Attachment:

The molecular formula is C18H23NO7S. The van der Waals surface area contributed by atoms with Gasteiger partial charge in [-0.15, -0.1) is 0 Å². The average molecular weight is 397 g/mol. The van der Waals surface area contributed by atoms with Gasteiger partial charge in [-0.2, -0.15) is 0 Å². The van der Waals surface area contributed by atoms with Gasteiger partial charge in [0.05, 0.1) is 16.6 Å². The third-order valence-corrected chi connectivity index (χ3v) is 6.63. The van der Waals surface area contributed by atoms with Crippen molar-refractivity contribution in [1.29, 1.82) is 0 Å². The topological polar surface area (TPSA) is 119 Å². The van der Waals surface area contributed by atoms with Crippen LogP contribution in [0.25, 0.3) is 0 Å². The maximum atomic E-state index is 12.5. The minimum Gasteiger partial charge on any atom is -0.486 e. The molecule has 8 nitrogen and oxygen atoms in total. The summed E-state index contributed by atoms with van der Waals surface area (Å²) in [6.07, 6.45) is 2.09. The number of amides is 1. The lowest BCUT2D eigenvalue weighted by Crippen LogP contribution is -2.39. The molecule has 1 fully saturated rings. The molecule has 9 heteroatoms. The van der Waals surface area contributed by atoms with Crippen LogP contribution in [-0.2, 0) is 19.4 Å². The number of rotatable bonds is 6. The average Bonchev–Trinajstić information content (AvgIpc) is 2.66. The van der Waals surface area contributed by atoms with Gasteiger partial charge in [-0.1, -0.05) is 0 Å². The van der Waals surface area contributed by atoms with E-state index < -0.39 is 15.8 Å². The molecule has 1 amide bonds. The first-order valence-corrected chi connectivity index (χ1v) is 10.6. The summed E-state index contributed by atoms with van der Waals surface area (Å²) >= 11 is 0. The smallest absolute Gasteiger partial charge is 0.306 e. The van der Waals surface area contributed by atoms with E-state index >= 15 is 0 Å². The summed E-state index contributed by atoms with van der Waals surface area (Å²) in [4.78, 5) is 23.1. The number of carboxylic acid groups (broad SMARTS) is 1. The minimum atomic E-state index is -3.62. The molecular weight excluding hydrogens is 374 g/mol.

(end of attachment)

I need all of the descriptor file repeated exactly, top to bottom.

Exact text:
The molecular formula is C18H23NO7S. The van der Waals surface area contributed by atoms with Gasteiger partial charge in [-0.15, -0.1) is 0 Å². The average molecular weight is 397 g/mol. The van der Waals surface area contributed by atoms with Gasteiger partial charge in [-0.2, -0.15) is 0 Å². The van der Waals surface area contributed by atoms with Gasteiger partial charge in [0.05, 0.1) is 16.6 Å². The third-order valence-corrected chi connectivity index (χ3v) is 6.63. The van der Waals surface area contributed by atoms with Crippen molar-refractivity contribution in [1.29, 1.82) is 0 Å². The topological polar surface area (TPSA) is 119 Å². The van der Waals surface area contributed by atoms with Crippen LogP contribution in [0.25, 0.3) is 0 Å². The maximum atomic E-state index is 12.5. The minimum Gasteiger partial charge on any atom is -0.486 e. The molecule has 8 nitrogen and oxygen atoms in total. The summed E-state index contributed by atoms with van der Waals surface area (Å²) in [6.07, 6.45) is 2.09. The number of amides is 1. The lowest BCUT2D eigenvalue weighted by Crippen LogP contribution is -2.39. The molecule has 1 fully saturated rings. The molecule has 9 heteroatoms. The van der Waals surface area contributed by atoms with Crippen LogP contribution in [-0.2, 0) is 19.4 Å². The number of rotatable bonds is 6. The average Bonchev–Trinajstić information content (AvgIpc) is 2.66. The van der Waals surface area contributed by atoms with Gasteiger partial charge in [-0.1, -0.05) is 0 Å². The van der Waals surface area contributed by atoms with E-state index < -0.39 is 15.8 Å². The molecule has 1 amide bonds. The first-order valence-corrected chi connectivity index (χ1v) is 10.6. The summed E-state index contributed by atoms with van der Waals surface area (Å²) >= 11 is 0. The smallest absolute Gasteiger partial charge is 0.306 e. The van der Waals surface area contributed by atoms with E-state index >= 15 is 0 Å². The summed E-state index contributed by atoms with van der Waals surface area (Å²) in [4.78, 5) is 23.1. The number of carboxylic acid groups (broad SMARTS) is 1. The minimum atomic E-state index is -3.62. The molecular weight excluding hydrogens is 374 g/mol.